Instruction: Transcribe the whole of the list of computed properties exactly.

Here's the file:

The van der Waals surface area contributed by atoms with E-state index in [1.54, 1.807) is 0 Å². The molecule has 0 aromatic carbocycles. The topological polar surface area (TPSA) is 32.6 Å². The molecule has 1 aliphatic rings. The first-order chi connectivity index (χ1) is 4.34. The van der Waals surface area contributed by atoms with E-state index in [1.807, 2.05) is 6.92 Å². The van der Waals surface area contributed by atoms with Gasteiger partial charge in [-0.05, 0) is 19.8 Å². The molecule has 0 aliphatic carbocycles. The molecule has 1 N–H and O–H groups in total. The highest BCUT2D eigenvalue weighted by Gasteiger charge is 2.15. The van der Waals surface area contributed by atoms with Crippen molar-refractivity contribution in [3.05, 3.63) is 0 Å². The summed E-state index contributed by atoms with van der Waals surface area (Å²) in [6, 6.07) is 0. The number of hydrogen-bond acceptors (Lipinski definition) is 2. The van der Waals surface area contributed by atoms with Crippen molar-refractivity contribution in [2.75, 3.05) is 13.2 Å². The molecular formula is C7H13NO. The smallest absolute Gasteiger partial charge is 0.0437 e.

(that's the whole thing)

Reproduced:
The van der Waals surface area contributed by atoms with E-state index in [1.54, 1.807) is 0 Å². The molecule has 0 aromatic carbocycles. The topological polar surface area (TPSA) is 32.6 Å². The molecule has 1 aliphatic rings. The first-order chi connectivity index (χ1) is 4.34. The van der Waals surface area contributed by atoms with E-state index in [1.807, 2.05) is 6.92 Å². The van der Waals surface area contributed by atoms with Gasteiger partial charge in [-0.05, 0) is 19.8 Å². The molecule has 0 aliphatic carbocycles. The molecule has 1 N–H and O–H groups in total. The highest BCUT2D eigenvalue weighted by Gasteiger charge is 2.15. The van der Waals surface area contributed by atoms with Crippen molar-refractivity contribution in [3.05, 3.63) is 0 Å². The summed E-state index contributed by atoms with van der Waals surface area (Å²) in [6, 6.07) is 0. The number of hydrogen-bond acceptors (Lipinski definition) is 2. The van der Waals surface area contributed by atoms with Crippen molar-refractivity contribution in [2.75, 3.05) is 13.2 Å². The molecular formula is C7H13NO. The smallest absolute Gasteiger partial charge is 0.0437 e.